Fig. 1: Ice-breaker visits of Chlupáč’s Museum of Earth History. Photo by V. Santolík.


Fig. 2: Ongoing lecture by Prof. Groves. Photo by V. Santolík.

Fig. 3: Group photo of all participants by V. Santolík.


Fig. 4: Food provider Michal Čurda with refreshments and sponsors logo. Photo by M. Tuhý.

Field trip

The post-course field trip took place during 21–23rd of May 2018 to various deposits in the Bohemian Massif. On this trip participated 14 SGA members, besides the Prague Chapter’s members also the Baltic, Black Forest and Moroccan members + SGA members without chapter.

1st day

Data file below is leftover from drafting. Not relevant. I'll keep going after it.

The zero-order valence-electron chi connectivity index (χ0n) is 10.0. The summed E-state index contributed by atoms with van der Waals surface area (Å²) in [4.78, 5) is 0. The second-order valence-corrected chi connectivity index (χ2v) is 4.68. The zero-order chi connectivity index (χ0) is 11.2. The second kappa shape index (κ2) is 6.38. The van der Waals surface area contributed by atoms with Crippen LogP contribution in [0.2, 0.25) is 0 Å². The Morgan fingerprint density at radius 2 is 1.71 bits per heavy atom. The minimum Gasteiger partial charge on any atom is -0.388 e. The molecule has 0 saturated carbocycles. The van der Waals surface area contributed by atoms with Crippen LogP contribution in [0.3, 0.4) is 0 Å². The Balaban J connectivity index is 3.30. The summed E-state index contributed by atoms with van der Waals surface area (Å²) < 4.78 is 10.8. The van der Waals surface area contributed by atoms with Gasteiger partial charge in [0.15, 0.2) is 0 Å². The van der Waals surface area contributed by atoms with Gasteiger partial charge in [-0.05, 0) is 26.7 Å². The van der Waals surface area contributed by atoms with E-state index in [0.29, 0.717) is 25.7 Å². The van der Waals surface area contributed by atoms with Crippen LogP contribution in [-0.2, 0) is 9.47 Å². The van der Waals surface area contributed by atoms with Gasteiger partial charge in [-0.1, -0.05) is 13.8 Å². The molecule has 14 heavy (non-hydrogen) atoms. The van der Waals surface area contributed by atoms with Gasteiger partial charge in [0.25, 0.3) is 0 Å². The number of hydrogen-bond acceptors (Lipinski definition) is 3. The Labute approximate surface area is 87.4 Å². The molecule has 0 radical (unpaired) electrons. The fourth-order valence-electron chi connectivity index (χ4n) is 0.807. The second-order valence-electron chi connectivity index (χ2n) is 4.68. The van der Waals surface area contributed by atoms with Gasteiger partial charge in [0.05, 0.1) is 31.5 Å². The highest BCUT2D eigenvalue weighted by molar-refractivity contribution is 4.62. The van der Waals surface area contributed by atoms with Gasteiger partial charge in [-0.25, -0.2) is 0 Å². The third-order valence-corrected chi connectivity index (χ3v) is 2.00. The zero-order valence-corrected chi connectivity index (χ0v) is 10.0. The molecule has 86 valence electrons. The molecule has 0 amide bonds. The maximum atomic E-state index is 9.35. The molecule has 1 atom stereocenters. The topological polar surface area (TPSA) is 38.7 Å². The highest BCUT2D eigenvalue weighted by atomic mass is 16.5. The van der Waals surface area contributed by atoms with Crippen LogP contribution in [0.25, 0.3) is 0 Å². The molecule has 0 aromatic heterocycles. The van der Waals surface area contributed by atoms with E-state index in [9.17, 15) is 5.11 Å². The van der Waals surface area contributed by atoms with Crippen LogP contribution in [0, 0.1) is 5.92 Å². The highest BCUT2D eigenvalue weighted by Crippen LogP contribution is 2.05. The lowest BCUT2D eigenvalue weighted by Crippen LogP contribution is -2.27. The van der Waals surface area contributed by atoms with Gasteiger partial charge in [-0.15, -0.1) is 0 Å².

We visited the Jílové gold district, which is characterized by three main types of gold-bearing ore bodies differing in morphology: ore veins representing the main type of mineralization mined in the past, gold-bearing stockworks representing the type of mineralization of greatest economic importance and stockworks of irregular shapes passing into impregnation zones which are developed at the eastern margin of the albite granite body between the Šlojíř and Kocoury vein zones, forming the Klobásy ore zone in the southern part of the Jílové district (Pepř mine). Firstly, we have visited two historical galeries, St. A. Paduán (Fig. 5) and St. Josef gallery, where it was possible to see historical styles of mining. Afterwards we moved to the more recent Pepř mine with Václav gallery which was finished during the second half of 19th century when the underground exploration of the southern part of the Jílové district occurred. Since 2012, this mine is under control of the Montanika society, who is removing the obstacles and taking care of the mine and to whom we would like to thank for an excellent visit, especially to the leader of this mine-tour Dr. Pavel Škácha (Fig. 6).